WISS Today Article

By Yasmin Bjork, Kindergarten Teacher

In Kindergarten students have been inquiring about the purpose of growth, change and documenting that change over time through the use of visual images of their own stages of development and growth.  They engaged in making a growth non-fiction book of their life, a timeline and an emotions memory book. Dr. Seuss once wrote about the wonderful places we will go and it’s very true; the more we travel and widen our knowledge the more we learn about the changes taking place in our world, our lives and in history.IMG_7633

Recently through the Unit of Inquiry, “Where we are in Place and Time” students inquired into the Central Idea “Investigating history allows us to appreciate growth and changes over time.” Students began the inquiry by exploring the different ways history has been recorded and the growth that occurs over time in their own personal histories. Later the investigation took a further twist when 2 secondary students who had “lost” their memories came to the Kindergarten classes to ask the students to help investigate their history. Students used puzzle explores to plan and research the different ways to investigate, the information they needed. They asked questions such as, “Where do you come from?”  “Do you have any brothers or sister?” “Do you remember your name?” Since the ‘lost’ students were unable to remember their own history the students were required to think of ways to locate the information connected to these students.  “If we are growing we will always be out of our comfort zone” said John Maxwell, and the students in kindergarten are truly out of their own comfort zones as they began to gather the required information from many different sources around the school.  They put up posters, and interviewed secondary staff to gather information to help these “lost” students find out who they are.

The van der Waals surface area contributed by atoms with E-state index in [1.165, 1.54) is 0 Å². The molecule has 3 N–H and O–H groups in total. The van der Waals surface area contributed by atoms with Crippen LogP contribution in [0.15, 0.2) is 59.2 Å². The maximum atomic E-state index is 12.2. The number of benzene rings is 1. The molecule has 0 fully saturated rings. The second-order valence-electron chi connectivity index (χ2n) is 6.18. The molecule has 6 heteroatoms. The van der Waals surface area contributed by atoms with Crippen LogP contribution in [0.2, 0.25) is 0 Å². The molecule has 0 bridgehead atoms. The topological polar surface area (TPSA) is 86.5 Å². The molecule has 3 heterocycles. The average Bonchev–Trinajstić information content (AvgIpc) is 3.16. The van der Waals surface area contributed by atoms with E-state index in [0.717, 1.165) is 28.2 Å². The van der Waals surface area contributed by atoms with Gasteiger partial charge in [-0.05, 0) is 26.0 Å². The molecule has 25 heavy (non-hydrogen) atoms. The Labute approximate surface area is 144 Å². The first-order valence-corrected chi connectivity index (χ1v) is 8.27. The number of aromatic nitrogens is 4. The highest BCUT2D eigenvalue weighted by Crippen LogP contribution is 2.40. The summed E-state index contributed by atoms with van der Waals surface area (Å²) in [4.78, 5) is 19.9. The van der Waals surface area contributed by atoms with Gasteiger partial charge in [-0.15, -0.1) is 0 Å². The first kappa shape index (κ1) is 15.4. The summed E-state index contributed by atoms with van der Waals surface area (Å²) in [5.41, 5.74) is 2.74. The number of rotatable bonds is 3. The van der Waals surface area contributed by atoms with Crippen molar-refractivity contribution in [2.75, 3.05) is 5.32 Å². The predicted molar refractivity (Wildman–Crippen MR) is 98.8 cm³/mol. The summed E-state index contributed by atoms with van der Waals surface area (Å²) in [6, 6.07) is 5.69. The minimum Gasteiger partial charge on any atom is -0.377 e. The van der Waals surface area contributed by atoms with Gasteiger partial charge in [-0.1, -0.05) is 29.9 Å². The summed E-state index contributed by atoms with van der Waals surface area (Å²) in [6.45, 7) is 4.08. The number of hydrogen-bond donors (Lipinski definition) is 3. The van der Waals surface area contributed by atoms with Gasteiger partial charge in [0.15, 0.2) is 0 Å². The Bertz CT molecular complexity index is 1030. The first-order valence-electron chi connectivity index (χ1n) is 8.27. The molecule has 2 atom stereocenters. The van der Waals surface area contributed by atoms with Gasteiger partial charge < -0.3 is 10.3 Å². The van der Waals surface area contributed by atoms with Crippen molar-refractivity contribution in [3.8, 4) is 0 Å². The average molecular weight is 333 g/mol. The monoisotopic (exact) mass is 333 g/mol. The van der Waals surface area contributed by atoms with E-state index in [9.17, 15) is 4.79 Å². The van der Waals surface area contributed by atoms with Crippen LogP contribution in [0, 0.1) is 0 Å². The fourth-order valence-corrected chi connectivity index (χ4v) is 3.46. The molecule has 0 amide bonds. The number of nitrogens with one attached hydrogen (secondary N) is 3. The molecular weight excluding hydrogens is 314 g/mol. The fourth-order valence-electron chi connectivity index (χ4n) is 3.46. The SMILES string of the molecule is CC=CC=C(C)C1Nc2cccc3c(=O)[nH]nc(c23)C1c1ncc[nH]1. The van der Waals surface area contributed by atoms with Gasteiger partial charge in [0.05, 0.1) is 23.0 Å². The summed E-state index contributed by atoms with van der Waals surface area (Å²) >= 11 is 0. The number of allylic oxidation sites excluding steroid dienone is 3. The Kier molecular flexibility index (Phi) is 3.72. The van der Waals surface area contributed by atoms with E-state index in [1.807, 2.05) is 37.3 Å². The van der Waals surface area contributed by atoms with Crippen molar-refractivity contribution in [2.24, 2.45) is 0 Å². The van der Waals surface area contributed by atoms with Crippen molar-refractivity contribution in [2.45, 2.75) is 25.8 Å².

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What an exciting time in Early Years as the children engage in their personal histories and then apply their knowledge and experience to help someone find out more about their own past.